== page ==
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  • Provenance

    Galerie Maximillian, Aspen

  • Catalogue Essay

    Through processes of appropriation, Richard Prince explores the distinctive iconography of modern America. Surveying the cultural landscape with a gaze that is both searching and oddly inscrutable, he draws influence from the worlds of entertainment, branding and advertising. From cowboys to motorcycles, he works with a readymade pictorial mythology, displaying an instinctive understanding of pop cultural and sub-cultural imagery.

    Prince’s appropriative practice dates back to the late 1970s. Having moved to New York, he was working at Time-Life magazine where his role was to cut up and distribute sections of the publication. Left with the advertising pages at the end of the day, he recalls ‘authorless pictures, too good to be true, art-directed and over-determined and pretty-much like film stills ... and rather than tear them out of the magazines and paste them up on a board, I thought why not re-photograph them with a camera and then put them in a real frame’. (Richard Prince, ‘In the Picture: Jeff Rian in conversation with Richard Prince’, Rosetta Brooks, Jeff Rian, Luc Sante (eds.), Richard Prince, London & New York: Phaidon, 2003, p.12).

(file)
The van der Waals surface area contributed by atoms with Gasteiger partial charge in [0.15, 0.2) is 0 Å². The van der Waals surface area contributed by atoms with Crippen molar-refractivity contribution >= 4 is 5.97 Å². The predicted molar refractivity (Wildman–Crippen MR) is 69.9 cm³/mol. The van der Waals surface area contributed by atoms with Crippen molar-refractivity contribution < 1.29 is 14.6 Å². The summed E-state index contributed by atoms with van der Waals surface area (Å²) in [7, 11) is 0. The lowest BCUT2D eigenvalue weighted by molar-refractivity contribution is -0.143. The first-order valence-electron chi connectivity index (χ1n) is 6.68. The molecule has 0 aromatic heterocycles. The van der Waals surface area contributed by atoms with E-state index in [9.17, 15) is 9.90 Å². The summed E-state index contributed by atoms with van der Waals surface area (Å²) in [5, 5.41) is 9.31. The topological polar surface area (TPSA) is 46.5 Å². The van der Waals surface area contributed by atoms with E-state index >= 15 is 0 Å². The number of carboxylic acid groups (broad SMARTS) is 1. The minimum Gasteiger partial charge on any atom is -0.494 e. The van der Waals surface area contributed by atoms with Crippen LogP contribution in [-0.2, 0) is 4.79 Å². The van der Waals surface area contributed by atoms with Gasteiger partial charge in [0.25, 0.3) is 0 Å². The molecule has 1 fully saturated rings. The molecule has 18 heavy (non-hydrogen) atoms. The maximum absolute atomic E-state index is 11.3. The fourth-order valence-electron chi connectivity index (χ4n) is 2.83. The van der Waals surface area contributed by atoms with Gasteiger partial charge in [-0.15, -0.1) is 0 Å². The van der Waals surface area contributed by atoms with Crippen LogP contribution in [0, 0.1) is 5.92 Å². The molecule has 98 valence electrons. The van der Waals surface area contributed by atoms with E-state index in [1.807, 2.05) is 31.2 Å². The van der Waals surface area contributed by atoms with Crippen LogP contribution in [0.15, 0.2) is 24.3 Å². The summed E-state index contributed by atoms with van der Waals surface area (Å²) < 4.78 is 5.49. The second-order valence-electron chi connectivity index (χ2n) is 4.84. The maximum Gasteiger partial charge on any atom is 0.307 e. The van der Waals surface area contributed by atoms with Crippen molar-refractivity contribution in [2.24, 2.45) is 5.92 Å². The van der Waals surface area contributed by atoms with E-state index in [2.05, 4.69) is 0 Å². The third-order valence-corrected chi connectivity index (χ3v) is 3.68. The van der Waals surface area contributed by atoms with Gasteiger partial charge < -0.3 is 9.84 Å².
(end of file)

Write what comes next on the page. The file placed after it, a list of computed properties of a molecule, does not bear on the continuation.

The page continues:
Equipped with this technique, Prince rose to prominence as part of a new wave of photographers that included fellow experimenters Cindy Sherman and Sherrie Levine. His Cowboys series remains the most celebrated of his early period. Re-photographing adverts for Marlboro cigarettes, he removed text to re-imagine the images as cinematic tableaux. Depicting the Malboro Man, a rugged cowboy and ready embodiment of the frontiersman mentality, the works declined any authoritative statement of meaning. By one reading, they offer critical responses to the coalescence of brand, image and desire; by another, they pay homage to an aesthetic mode. Compounding this complexity are the questions of authority and cultural ownership which the pieces raise.